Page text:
Things You Should Know Before Filming With a Drone in Croatia

By , 10 Jan 2016, 16:50 PM Lifestyle

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We often forget drones are not toys so before you use one in Croatia, make sure you have necessary permissions

After noticing on January 10, 2016, that the hugely popular amateur promo video of Split we reported on last week is no longer available on YouTube, we contacted the author and came across a very interesting story, one that will interest all amateur video makers using drones.

One of the authors Dario Waynder (originally from the US, he was in Split on holiday and not familiar with Croatian regulations) was asked to remove his video from YouTube while his Croatian partner received a fine, because, as it turns out, they violated several articles of the Croatian Unmanned Aerial Vehicle Ordinance, created by the Croatian Civil Aviation Agency, which was enforced in May 2015 (changes and amendments July 2015).

Since drones are becoming cheaper by the day, and new models are very easy to operate giving you the opportunity to film from all angles and create fantastic shots, many filmmakers are using them. So much so they can now be seen in every city during almost every major event, sometimes causing security problems. That is why a special ordinance was enforced to prevent chaos and possible accidents and you need to follow the rules even if the drone is for your personal use and think your drone is no more than a toy.

Ivan Ercegović, author of several awarded promo films and owner of production company SkyAction uses high-tech drones for filming purposes, and he says even though Croatian Ordinance is much more liberal than the US one, and seems to be an exact copy of the Austrian model; it still requires some adjustments and changes to be more in tune with Croatian needs. He expects the rules to become much stricter after Austrian skier Marcel Hirscher was almost struck by a drone carrying a TV camera while competing at an event in Italy back in December.

According to Ivan and the official Ordinance, these are the basic rules you need to know before you embark on your next drone adventure (unless you own an object with a kinetic energy level of 79 J or less):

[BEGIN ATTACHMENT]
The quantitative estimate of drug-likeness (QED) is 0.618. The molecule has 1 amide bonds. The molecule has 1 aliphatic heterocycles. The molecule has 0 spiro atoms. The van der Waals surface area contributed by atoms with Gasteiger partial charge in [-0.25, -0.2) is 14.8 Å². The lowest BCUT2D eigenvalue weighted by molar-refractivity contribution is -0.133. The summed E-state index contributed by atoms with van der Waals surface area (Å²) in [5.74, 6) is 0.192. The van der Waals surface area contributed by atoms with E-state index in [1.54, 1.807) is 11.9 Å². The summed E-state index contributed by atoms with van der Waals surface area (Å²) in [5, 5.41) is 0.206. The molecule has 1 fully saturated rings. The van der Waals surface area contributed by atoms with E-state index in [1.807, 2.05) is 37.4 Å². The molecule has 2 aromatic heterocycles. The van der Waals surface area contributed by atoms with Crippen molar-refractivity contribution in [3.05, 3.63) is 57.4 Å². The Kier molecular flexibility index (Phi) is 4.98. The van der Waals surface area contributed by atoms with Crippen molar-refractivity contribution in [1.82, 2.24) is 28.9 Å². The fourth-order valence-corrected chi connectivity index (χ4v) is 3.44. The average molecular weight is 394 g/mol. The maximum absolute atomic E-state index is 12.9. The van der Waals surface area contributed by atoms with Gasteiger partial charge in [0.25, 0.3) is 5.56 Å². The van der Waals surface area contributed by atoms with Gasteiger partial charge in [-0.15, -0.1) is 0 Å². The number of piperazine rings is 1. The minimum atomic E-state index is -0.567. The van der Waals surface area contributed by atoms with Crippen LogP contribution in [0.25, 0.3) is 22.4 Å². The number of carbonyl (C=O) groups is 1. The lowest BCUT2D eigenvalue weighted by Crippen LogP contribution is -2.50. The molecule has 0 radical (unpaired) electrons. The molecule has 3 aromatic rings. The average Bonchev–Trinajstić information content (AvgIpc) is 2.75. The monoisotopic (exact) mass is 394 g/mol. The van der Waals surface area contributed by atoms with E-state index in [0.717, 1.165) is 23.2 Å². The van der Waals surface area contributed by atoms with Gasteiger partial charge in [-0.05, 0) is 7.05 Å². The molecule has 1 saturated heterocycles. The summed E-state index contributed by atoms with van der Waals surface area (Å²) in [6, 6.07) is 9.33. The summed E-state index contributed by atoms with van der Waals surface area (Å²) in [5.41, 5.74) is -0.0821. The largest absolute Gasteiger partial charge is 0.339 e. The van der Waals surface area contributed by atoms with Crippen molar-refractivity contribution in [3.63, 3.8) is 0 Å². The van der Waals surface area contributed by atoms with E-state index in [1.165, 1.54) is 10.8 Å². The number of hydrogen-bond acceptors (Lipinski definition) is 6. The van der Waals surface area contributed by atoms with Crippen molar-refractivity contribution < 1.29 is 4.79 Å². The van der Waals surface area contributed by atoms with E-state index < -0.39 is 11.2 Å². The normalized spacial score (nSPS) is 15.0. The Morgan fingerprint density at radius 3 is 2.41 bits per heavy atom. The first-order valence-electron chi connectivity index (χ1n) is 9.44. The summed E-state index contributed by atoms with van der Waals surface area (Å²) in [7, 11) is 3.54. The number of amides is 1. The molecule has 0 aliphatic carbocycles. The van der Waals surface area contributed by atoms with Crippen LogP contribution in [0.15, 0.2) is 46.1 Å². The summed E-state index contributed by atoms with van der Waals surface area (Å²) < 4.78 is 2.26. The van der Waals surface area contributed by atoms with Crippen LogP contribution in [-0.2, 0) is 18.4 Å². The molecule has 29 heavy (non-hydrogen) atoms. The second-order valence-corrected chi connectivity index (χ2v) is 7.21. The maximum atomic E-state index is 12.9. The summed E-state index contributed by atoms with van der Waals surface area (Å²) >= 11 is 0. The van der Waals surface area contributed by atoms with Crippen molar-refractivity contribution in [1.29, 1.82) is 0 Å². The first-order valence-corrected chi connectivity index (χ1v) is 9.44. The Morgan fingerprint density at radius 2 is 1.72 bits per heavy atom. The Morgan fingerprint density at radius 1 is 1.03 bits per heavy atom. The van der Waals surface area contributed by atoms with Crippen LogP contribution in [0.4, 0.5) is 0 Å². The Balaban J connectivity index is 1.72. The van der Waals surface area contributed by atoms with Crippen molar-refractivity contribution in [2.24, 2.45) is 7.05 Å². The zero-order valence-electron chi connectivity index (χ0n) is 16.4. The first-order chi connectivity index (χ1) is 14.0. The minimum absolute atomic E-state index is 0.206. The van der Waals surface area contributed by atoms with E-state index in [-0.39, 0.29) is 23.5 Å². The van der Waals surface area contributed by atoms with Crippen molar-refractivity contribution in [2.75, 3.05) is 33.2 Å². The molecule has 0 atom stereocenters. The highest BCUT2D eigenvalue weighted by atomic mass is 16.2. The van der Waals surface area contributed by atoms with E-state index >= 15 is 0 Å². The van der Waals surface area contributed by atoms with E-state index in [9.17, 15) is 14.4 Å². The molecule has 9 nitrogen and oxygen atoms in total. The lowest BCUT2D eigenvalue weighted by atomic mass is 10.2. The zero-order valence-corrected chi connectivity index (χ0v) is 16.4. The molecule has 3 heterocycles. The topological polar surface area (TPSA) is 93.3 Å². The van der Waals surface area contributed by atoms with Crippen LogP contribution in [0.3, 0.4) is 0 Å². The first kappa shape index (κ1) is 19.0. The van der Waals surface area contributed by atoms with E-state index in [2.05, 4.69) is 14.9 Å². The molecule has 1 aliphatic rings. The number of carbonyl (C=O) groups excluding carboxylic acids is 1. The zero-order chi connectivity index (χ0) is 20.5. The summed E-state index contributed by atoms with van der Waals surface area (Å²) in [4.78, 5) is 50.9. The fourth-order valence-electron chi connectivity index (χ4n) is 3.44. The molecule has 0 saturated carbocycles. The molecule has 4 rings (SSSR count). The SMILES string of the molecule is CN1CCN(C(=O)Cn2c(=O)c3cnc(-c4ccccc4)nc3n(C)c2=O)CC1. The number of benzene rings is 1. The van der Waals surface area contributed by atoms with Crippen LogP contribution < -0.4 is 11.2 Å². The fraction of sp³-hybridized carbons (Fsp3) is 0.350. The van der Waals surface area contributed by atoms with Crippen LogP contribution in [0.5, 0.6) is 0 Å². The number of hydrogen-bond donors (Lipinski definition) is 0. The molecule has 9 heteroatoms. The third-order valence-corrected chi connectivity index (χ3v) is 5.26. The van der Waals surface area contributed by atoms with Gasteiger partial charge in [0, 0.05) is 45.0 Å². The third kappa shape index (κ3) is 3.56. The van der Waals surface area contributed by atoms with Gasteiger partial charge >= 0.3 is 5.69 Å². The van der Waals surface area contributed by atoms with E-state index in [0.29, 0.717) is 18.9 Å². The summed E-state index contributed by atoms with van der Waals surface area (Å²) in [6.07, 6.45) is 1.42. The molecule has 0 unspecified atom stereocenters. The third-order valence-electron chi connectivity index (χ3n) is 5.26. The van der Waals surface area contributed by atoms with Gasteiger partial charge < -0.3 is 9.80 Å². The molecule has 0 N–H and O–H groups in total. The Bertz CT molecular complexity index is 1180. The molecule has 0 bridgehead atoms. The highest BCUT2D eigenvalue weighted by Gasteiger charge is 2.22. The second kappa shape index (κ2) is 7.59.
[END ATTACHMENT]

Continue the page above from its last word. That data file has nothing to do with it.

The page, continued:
1. Drones cannot be used at night.

2. Unless you’ve obtained a special permission, drones can only be used in areas classified as Class I and II (uninhabited areas without buildings or areas with abandoned auxiliary commercial buildings), but you will still need a certificate stating you are trained to use the device

3. When flying over large crowds, the user must have a special permission from the organiser, the flight must be reported to the Civil Aviation Agency along with the names of the owner and operator of the drone and you must have accident and liability coverage.

4. Drone must be at least 150 m away from a large group of people and it can never be more than 500 m away from the person controlling it (must remain in his / her line of sight at all times)

Complete Ordinance can be found HERE, and please make sure you read it to avoid any confusion and to prevent any subsequent fines from the Croatian Civil Aviation Agency.


From Croatia with Madness

Croatia Traffic Info

  • Drive carefully on the A7 motorway (15th km) in direction Zagreb between the junctions Matulji and Jušići due to a broken-down vehicle. Traffic is intensified on the roads in direction coast, in direction interior and on the roads along the coast. Sections of the roads closed due to roadworks: -the DC29 from Novi Golubovec (DC29, DC35) -the DC502 Smilčić-Pridraga state road -ŽC5042 Višnjan-Tićan. Traffic is regulated by traffic signals/one road lane is free only: -on the DC1 state road in Knin, on the section Sučević-Otrić in Otrić -on the DC1 state road on the section Jošani-Udbina-Ondić -on the state road DC2 in Vukovar, (Kudeljarska and Priljevo street) -on the state road DC66 Pula- Raša bridge -on the state road DC206 Valentinovo-Petrovsko. With the sunny and dry weather, more and more cyclists and motorists are on the roads. Other vehicles (such as cars or trucks) should look carefully for bicyclists before turning left or right, merging into bicycle lanes and opening doors next to moving traffic. Check your mirrors and be aware of blind spots before turning. While at a stop sign or red light, make a complete stop in order to let bikers pass, and check for unseen riders. Respect the right of way of bicyclists because they are entitled to share the road with you. Cyclists are not immune to traffic violations: pay attention to red lights and practice arm signaling!
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